Editorial: Councils reject easy way out

One of the big tests of a municipal council is its ability to face the demands of a large, organized group that’s bound in a common cause – and after listening to many valid concerns, to ultimately say no.

Though they may have lost some of their political lustre in the process, the councils in both Gibsons and Sechelt passed the test this week in a pair of extremely difficult decisions.

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Tuesday night in Gibsons, council voted 4-1 to proceed with the supportive housing project on the old RCMP property on School Road. The proposal has been highly divisive and the public has raised legitimate issues – the flawed top-down site-selection process, the proximity to Gibsons Elementary School, the opposition of the majority of homeowners in the immediate neighbourhood.

But council went ahead despite all this in order to serve what they saw as the greater public good. The risks of losing the federal land, the provincial funding and the window of opportunity were just too high given the severity of the need.

The next night in Sechelt, council had to wrestle with a motion on the Davis Bay wharf by the local community association. Driven by concerns over illegal harvesting and escalating conflicts with crabbers and fishermen, residents are urging council to impose a ban on those activities.

Mayor Darnelda Siegers brought clarity to the issue by explaining that the province owns the wharf and the district simply leases and maintains it; that it’s always been designated as a working pier for fishing and mooring boats (not recreational use); and that grant funding for improvements in 2014 was largely allocated on that basis. Even before the mayor all but shot the idea down, some councillors had signalled their unwillingness to consider supporting a ban, at least at this time. It would be like going from “zero to 60,” Coun. Brenda Rowe said.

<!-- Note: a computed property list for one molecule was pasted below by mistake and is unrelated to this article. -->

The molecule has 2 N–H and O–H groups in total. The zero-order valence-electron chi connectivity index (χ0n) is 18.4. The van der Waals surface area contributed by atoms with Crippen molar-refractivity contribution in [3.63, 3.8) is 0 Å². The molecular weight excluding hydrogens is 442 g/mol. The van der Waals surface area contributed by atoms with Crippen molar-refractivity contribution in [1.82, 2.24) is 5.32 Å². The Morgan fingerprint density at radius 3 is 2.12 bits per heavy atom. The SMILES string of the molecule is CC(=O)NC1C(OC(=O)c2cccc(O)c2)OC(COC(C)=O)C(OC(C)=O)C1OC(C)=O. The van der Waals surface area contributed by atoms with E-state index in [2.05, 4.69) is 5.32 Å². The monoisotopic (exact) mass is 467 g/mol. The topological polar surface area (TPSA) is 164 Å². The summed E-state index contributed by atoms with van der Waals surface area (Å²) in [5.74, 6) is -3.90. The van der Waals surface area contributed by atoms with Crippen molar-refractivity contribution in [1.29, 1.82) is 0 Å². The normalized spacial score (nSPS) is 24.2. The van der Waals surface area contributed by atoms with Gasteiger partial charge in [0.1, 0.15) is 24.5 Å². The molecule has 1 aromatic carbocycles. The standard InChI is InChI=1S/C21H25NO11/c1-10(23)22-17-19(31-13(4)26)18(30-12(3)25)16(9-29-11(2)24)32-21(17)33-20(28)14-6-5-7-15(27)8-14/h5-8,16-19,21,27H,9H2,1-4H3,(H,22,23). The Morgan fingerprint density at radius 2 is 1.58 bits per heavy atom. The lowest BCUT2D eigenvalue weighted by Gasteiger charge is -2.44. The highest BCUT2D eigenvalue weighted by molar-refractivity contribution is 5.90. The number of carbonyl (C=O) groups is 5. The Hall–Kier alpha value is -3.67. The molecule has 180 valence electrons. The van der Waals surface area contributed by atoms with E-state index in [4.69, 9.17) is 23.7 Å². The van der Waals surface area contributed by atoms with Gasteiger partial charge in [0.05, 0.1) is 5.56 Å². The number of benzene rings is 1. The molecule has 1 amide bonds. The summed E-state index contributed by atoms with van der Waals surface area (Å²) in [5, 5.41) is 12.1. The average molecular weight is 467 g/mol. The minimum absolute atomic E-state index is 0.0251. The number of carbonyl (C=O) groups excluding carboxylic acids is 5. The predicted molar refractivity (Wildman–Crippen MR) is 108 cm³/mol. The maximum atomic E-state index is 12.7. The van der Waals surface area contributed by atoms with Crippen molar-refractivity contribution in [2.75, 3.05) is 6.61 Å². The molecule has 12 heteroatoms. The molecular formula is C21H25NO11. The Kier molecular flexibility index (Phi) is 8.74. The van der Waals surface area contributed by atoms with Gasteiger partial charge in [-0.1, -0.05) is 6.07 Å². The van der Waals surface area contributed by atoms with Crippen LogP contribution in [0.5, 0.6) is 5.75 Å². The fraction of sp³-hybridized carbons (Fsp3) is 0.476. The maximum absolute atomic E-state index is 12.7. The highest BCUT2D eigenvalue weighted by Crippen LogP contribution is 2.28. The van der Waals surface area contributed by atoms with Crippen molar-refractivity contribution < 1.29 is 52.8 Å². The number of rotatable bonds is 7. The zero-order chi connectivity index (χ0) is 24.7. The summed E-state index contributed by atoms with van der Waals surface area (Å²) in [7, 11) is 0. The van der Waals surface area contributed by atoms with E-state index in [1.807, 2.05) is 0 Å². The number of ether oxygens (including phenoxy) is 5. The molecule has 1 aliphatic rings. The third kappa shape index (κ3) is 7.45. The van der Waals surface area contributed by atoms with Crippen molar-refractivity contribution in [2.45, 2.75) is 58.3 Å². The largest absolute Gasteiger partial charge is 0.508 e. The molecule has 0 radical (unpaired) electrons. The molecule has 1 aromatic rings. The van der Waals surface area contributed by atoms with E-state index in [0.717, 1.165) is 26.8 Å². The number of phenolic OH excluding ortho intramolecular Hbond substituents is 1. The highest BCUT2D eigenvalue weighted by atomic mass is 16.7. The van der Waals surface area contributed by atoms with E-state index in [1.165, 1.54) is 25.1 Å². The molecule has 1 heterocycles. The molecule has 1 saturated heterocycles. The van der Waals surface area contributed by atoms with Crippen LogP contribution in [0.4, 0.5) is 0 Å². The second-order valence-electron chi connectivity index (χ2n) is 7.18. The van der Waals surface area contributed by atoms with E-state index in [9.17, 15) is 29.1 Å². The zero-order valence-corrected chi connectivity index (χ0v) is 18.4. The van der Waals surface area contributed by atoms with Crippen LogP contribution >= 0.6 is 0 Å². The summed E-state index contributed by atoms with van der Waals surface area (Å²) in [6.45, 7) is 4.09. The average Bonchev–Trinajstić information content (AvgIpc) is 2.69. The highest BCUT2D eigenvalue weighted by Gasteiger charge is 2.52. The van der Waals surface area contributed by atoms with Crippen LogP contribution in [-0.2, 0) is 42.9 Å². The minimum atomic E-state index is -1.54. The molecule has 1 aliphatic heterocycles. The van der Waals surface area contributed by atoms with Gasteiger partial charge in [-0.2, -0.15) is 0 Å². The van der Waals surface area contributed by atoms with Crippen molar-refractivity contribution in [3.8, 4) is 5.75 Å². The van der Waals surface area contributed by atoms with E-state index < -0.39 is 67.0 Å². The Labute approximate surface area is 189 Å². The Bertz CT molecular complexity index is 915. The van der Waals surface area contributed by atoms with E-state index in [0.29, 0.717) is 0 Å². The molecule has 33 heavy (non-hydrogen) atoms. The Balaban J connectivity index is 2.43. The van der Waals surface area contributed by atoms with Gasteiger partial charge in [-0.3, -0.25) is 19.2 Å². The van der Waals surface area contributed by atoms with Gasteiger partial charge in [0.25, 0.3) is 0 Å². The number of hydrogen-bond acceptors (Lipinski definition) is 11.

In the end, there was no talk of asking the province to change permitted uses. Instead, council agreed to set up a site visit with the community association president and look at options and incremental solutions that will make the popular wharf available to everyone.

These were not easy decisions. Each council had one member strongly backing the residents’ position. It would have no doubt been safer politically to capitulate. Focused leadership from the mayors, however, and a rational approach by the majority of councillors won the day.

After only a year in office, both councils have demonstrated maturity and toughness – rare qualities at any level of government.

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